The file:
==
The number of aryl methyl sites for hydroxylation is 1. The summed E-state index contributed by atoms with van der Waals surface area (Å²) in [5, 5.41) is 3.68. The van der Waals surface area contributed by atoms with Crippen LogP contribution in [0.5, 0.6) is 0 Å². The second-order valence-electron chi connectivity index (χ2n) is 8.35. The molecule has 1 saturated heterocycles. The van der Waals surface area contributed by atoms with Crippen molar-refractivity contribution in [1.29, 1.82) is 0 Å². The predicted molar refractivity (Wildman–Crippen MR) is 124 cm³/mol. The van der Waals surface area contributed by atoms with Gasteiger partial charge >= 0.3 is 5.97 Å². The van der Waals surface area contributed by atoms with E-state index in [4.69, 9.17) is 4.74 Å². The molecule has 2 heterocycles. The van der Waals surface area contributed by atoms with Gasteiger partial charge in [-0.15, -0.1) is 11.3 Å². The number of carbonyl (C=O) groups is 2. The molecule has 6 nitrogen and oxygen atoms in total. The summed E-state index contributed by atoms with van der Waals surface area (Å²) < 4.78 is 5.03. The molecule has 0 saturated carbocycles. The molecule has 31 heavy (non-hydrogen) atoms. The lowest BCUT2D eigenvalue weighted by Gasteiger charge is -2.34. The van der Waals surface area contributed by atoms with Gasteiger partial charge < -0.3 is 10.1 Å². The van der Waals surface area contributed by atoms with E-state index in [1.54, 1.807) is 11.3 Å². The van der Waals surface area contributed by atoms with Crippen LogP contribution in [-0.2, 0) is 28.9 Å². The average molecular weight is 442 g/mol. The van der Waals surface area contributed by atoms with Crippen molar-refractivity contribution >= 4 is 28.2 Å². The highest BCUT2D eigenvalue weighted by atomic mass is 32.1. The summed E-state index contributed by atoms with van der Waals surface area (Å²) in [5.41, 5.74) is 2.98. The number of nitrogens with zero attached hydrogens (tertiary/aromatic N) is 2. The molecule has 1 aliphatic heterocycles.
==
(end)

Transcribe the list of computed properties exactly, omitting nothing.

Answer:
The number of aryl methyl sites for hydroxylation is 1. The summed E-state index contributed by atoms with van der Waals surface area (Å²) in [5, 5.41) is 3.68. The van der Waals surface area contributed by atoms with Crippen LogP contribution in [0.5, 0.6) is 0 Å². The second-order valence-electron chi connectivity index (χ2n) is 8.35. The molecule has 1 saturated heterocycles. The van der Waals surface area contributed by atoms with Crippen molar-refractivity contribution in [1.29, 1.82) is 0 Å². The predicted molar refractivity (Wildman–Crippen MR) is 124 cm³/mol. The van der Waals surface area contributed by atoms with Gasteiger partial charge >= 0.3 is 5.97 Å². The van der Waals surface area contributed by atoms with E-state index in [4.69, 9.17) is 4.74 Å². The molecule has 2 heterocycles. The van der Waals surface area contributed by atoms with Gasteiger partial charge in [-0.15, -0.1) is 11.3 Å². The number of carbonyl (C=O) groups is 2. The molecule has 6 nitrogen and oxygen atoms in total. The summed E-state index contributed by atoms with van der Waals surface area (Å²) < 4.78 is 5.03. The molecule has 0 saturated carbocycles. The molecule has 31 heavy (non-hydrogen) atoms. The lowest BCUT2D eigenvalue weighted by Gasteiger charge is -2.34. The van der Waals surface area contributed by atoms with Gasteiger partial charge < -0.3 is 10.1 Å². The van der Waals surface area contributed by atoms with E-state index in [1.54, 1.807) is 11.3 Å². The van der Waals surface area contributed by atoms with Crippen LogP contribution in [-0.2, 0) is 28.9 Å². The average molecular weight is 442 g/mol. The van der Waals surface area contributed by atoms with Crippen molar-refractivity contribution >= 4 is 28.2 Å². The highest BCUT2D eigenvalue weighted by atomic mass is 32.1. The summed E-state index contributed by atoms with van der Waals surface area (Å²) in [5.41, 5.74) is 2.98. The number of nitrogens with zero attached hydrogens (tertiary/aromatic N) is 2. The molecule has 1 aliphatic heterocycles.